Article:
Wherever You Go There You Are: Mindfulness Meditation in Everyday Life (2005) By Jon Kabat-Zinn
Obsessive Compulsive Disorder:
Stop Obsessing: How to Overcome Your Obsessions and Compulsions (2001) By Edna B. Foa, Ph.D. & Reid Wilson, Ph.D.
10 Simple Solutions to Panic: How to Overcome Panic Attacks, Calm Physical Symptoms & Reclaim Your Life (2004) By Martin Antony, Ph.D. and Randi McCabe, Ph.D.
The Pregnancy and Postpartum Anxiety Workbook: Practical Skills to Help You Overcome Anxiety, Worry, Panic Attacks, Obsessions, and Compulsions (2009) By Pamela S. Wiegartz, Ph.D. & Kevin Gyoerkoe, Psy.D
Adult Power Page
Medications and You (PDF Document) By the Mood Disorders Society of Canada
All videos are hosted on third party sites
How to deal with ANGER! by Brendon Burchard (16min 17s)
Anger Management by PragerU (5min 6s)
Mindfulness Meditation to help relieve anxiety & stress by Wise Mind Body (9min 22s)
5 minute Quick Anxiety Reduction – Guided Mindfulness Meditation (5min 28s)
Getting stuck in the negatives (and how to get un-stuck) by Alison Ledgerwood on TEDTalks (9min 59s)
How to cope with anxiety by Olivia Remes on TEDX (15min 15s)
Cognitive Behavioural Therapy:
How to complete a CBT thought record by Nicole McCance (10min 25s)
What is CBT? By Therapist Aid (4min 35s)
Don’t Suffer from your depression in silence by Nikki Webber Allen on TEDTalks (6min 34s)
How to get stuff done when you are depressed by Jessica Gimeno (15min 20s)
Yoga for Depression by Yoga with Adriene (15min 44s)
I had a black dog, his name was Depression by the World Health Organization (4min 18s)
The Power of Mindfulness: What you Practice Grows Stronger by Shauna Shapiro on TEDX (13min 45s)
5 Minute Self Love Meditation by Michelle Chalfant (6min 6s)
Antidepressant Skills Workbook: Simon Fraser University
Anxiety Disorders Association of Manitoba (ADAM)
Canadian Centre on Substance Use & Addiction
Canadian Mental Health Association (CMHA)
Canadian Psychological Association
Cognitive Behaviroual Therapy with Mindfulness (CBTm)
Coping with a Parent with a Mental Illness
Informed Choices About Depression
Interlake-Easten RHA: Healthy Living – Health Promotion
Manitoba Farm & Rural Support Services
Mental Health Education Resource Centre of Manitoba
Mood Disorders Association of Manitoba
Postpartum Depression Association of Manitoba
Taking Charge of your Health & Wellbeing
Frequently Asked Questions
What is Cognitive Behavioural Therapy with Mindfulness (CBTm)?
Cognitive Behavioural Therapy with Mindfulness (CBTm) is a structured, short-term, present-oriented therapy that focuses on developing flexible, realistic thinking patterns and functional behaviours to improve emotional functioning. CBTm is the recommended first-line treatment for many common mental health conditions including mood and anxiety disorders. It was developed based on the observation that our emotions tend to be closely connected to our beliefs about ourselves, others, and the future, as well as how we interact with the world. CBTm uses a variety of techniques that are tailored to the individual’s own pattern of thoughts, feelings, and behaviours. Click CBTm Classes Infographic below for more information:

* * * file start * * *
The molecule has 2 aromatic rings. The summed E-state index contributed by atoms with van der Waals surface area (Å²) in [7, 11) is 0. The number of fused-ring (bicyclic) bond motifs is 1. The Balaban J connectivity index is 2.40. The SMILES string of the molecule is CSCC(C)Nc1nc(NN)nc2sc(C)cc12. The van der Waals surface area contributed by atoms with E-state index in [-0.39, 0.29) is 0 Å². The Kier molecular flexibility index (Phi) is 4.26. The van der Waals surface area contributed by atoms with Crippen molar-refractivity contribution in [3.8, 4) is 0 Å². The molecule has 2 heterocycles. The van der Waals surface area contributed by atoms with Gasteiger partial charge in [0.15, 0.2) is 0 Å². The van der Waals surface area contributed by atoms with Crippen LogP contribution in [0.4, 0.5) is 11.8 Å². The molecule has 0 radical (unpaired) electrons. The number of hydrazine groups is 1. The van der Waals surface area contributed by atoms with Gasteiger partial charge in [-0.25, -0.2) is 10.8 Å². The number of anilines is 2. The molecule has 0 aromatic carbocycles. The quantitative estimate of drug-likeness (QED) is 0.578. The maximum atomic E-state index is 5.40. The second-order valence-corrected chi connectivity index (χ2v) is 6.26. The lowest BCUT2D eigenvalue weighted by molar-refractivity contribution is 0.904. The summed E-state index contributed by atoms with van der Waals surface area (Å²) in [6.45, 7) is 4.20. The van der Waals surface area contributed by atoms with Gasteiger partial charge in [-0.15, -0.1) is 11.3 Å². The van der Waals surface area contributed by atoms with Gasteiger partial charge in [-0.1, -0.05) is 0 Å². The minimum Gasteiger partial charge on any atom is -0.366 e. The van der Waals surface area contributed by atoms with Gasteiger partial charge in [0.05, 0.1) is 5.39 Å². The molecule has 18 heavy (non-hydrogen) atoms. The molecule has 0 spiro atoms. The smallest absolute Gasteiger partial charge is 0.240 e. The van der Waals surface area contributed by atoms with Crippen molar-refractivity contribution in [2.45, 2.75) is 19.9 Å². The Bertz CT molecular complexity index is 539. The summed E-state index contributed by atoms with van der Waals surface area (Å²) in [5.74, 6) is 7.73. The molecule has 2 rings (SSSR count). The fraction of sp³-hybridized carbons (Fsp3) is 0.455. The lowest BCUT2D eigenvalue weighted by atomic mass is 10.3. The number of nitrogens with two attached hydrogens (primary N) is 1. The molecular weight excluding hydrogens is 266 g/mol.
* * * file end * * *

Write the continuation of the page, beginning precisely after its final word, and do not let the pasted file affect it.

Is medication the only way that mood problems can be treated?
Antidepressant medication can be very helpful to some individuals, lifting their mood and reducing other symptoms such as loss of appetite or having difficulty concentrating. However, medication is rarely a complete treatment for mood problems. It is important that the individual also makes changes to the way they think about, and handle their life. Medication is not to be used to continue living an unhealthy or unfulfilling lifestyle. Rather, medication can give the individual energy and lift their mood in order for them to make positive changes in their life such as regular exercise and working toward life goals.
Is there a fee to be involved with the Community Mental Health program?
No, there is no fee to be connected with the Community Mental Health Program.
How do I get referred to the Community Mental Health Program?
The best way to become connected with the Community Mental Health program is to contact Central Intake at tel:1-866-757-6205 or 204-785-7752
What kind of questions will Central Intake ask when I call?
It is important to know that you are always welcome to call Central Intake, even if you are only looking for information or if you are not sure if you or your loved one would benefit from Community Mental Health services.
When you call, you will schedule an over-the-phone assessment with one of the Central Intake staff. You do not have to prepare anything in advance; Central Intake will ask you about your daily life and your experiences so they can match you with the services that best meet your needs. Central Intake may ask about your mood, sleep, appetite, energy level, prescribed medications, safety questions (e.g. if you have thoughts about suicide or if you have had any recent losses), and what your goals are for accessing mental health services.
At the end of the conversation, Central Intake will provide you with recommendations on what services would be best to help you and some suggestions of what you can do at home to help you feel better. If you have any further questions, please call, Central Intake toll free at tel:1-866-757-6205 or 204-785-7752